When rolling out Jazz to any new customer or user community, I always suggest that we track our efforts within a Jazz project.  Why?  It forces the deployment and migration teams to use the technology and become more comfortable with it.  It also forces them to share in the pain of any part of the deployment and migration that is substandard.  This is a powerful incentive for ALL stakeholders to participate and be involved in the process.

There is also the effect it will have on the senior management and your business stakeholders.  As they want information on how the migration is progressing, you can get them “trained” to go look at your dashboards and plans.  This serves two purposes.  One, it frees you up from endless status meetings telling everyone how great you are.  Two, it forces your stakeholders to become active participants in the use of the new technology.  They will end up training themselves, and will become aware of the capabilities of the Jazz tools.  Finally, having something like this available for everyone to see serves as a good way to do demonstrations of how the tools can help your internal teams.  Since this is active and alive, it is a demonstration that can be delivered anytime, with any audience.

Anti-Pattern #3 – Track Your progress on a Spreadsheet

When the teams responsible for the migration and adoption of the new Jazz tools use spreadsheets (or even worse, Gantt charts), they are sending the unspoken message that the Jazz solution is “too new” or “too hard to use”.  These deployment teams lose all credibility in the eyes of the people that they are attempting to promote change with.  Your deployment and migration teams need to embrace change, and this needs to be part of the culture of that team.  This enthusiasm and openness will become infectious, and will help the software development teams adopting the Jazz solution overcome their fear of change.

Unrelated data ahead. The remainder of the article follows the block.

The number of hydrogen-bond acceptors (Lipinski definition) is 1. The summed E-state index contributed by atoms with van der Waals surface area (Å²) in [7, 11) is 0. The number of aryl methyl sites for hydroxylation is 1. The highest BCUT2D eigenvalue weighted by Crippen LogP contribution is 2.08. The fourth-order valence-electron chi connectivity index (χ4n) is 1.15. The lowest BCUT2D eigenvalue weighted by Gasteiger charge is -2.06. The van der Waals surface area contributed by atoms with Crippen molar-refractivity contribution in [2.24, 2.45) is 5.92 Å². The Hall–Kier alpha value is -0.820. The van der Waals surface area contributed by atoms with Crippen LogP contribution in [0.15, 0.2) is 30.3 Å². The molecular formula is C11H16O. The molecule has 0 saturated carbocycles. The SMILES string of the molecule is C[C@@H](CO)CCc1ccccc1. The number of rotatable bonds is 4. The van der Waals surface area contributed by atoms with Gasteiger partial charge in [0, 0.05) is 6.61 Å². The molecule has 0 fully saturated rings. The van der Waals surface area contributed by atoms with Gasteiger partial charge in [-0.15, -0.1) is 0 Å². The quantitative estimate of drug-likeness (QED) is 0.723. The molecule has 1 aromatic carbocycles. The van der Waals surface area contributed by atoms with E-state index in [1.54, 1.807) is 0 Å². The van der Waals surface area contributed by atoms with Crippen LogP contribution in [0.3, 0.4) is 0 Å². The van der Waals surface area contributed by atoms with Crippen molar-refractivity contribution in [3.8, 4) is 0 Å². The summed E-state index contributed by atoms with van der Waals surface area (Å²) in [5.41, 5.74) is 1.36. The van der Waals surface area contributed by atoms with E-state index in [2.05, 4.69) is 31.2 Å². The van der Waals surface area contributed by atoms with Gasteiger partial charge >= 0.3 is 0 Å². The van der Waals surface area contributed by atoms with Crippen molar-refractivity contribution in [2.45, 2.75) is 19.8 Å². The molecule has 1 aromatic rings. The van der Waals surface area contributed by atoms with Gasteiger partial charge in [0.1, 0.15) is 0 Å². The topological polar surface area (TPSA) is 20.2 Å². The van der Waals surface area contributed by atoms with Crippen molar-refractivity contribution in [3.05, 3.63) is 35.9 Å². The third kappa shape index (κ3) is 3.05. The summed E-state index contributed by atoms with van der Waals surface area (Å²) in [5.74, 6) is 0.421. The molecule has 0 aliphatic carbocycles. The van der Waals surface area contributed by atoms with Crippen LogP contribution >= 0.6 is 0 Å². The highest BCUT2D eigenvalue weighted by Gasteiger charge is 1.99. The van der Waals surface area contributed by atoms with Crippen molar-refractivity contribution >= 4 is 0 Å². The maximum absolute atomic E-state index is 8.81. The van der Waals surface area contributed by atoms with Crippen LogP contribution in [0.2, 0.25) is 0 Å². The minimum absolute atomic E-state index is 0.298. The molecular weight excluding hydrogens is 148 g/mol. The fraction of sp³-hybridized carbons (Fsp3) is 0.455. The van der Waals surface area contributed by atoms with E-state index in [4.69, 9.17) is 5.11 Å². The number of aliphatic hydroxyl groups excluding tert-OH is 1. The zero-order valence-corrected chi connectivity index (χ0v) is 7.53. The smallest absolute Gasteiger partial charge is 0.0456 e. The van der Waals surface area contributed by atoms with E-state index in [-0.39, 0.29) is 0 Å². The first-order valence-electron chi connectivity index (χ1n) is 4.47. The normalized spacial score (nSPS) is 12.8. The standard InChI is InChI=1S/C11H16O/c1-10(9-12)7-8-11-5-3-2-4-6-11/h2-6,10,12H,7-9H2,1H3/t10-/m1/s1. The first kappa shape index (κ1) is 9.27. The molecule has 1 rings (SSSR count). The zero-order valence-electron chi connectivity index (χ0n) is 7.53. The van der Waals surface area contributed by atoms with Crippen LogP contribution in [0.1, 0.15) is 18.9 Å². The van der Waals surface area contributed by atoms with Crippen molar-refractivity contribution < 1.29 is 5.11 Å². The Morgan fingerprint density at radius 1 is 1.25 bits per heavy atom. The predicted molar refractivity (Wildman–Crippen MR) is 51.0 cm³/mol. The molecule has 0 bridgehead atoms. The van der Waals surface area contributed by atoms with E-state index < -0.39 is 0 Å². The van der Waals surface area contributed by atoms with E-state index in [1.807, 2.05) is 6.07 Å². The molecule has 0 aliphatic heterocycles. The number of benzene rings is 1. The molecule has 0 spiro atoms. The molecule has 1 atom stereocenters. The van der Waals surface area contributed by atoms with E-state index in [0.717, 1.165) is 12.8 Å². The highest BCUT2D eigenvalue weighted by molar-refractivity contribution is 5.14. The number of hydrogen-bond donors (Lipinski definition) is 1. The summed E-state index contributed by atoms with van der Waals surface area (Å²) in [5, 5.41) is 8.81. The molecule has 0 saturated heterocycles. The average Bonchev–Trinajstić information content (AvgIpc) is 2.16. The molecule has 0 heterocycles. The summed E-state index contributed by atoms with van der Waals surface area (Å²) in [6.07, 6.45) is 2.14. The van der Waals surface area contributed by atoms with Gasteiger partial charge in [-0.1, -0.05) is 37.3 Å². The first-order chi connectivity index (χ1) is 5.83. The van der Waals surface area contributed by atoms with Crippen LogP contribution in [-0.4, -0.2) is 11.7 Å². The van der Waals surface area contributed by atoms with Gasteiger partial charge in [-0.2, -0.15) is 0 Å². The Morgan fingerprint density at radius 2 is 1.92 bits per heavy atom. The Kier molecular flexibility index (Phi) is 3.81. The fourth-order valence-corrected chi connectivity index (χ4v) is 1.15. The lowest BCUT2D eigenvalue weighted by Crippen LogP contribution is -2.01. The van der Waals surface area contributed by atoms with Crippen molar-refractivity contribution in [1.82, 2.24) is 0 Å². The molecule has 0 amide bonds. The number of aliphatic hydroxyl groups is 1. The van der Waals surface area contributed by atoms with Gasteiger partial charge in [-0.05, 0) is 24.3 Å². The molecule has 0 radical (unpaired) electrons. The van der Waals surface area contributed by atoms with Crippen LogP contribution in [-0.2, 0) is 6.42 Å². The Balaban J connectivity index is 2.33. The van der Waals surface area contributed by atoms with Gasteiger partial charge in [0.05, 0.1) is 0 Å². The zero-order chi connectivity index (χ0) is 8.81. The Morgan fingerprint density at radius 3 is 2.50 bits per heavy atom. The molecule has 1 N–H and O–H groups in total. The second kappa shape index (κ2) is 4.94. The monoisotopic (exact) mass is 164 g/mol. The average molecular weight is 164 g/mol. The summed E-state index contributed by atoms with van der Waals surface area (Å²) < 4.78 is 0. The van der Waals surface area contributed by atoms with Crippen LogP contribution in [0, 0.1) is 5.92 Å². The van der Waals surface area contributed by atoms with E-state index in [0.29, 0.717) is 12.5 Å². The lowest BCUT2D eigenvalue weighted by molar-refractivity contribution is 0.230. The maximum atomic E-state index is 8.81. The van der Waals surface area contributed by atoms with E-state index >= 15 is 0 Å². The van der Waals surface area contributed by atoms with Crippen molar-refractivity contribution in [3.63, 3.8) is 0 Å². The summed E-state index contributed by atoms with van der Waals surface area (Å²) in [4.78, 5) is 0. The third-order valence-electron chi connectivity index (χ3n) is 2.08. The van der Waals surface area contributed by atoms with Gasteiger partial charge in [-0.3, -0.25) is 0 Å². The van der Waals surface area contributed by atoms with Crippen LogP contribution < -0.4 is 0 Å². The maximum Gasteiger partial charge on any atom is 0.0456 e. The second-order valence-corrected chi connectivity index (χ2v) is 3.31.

The real lesson learned here is that the credibility and attitude of your team helping deploy this change to your software development teams is critical.  A team with enthusiasm and an open mindset will be much more successful than the team of “corporate tool drones” who come in and just mumble something about, “I’m just doing my job”.

Pattern #4 – Limit Scope

Limiting the scope of what you are doing is probably the single toughest thing to do.  Limit the amount of change that you are forcing on your software development teams.  Once they realize the value from adopting a small change, then allow them to adopt more change.  Make it an incremental process.  This allows the individual software teams to limit the risk to themselves, and also allows them to digest and understand things in a more manageable way.  Very often software development teams will have some existing tools in place that work quite well, like Maven or Jenkins.  Let them continue to use the things that are working well for them, and integrate their use into your new Jazz development environment.  Use the Jazz tools to address areas where those teams will see value.

This takes courage and some discipline.  Often we want to go in and just do a “rip and replace”, changing everything all at once.  Resist that temptation!!  Make sure that your end users are able to realize some benefit from all of this change.  As they see the benefits, they will begin to ask you to increase the pace of change.  This is quite a bit more productive than going through a series of exercises where you are forcing new tools and processes on teams that are resistant to change.

Anti-Pattern #4 – We Just Bought it All, We Have to Use it All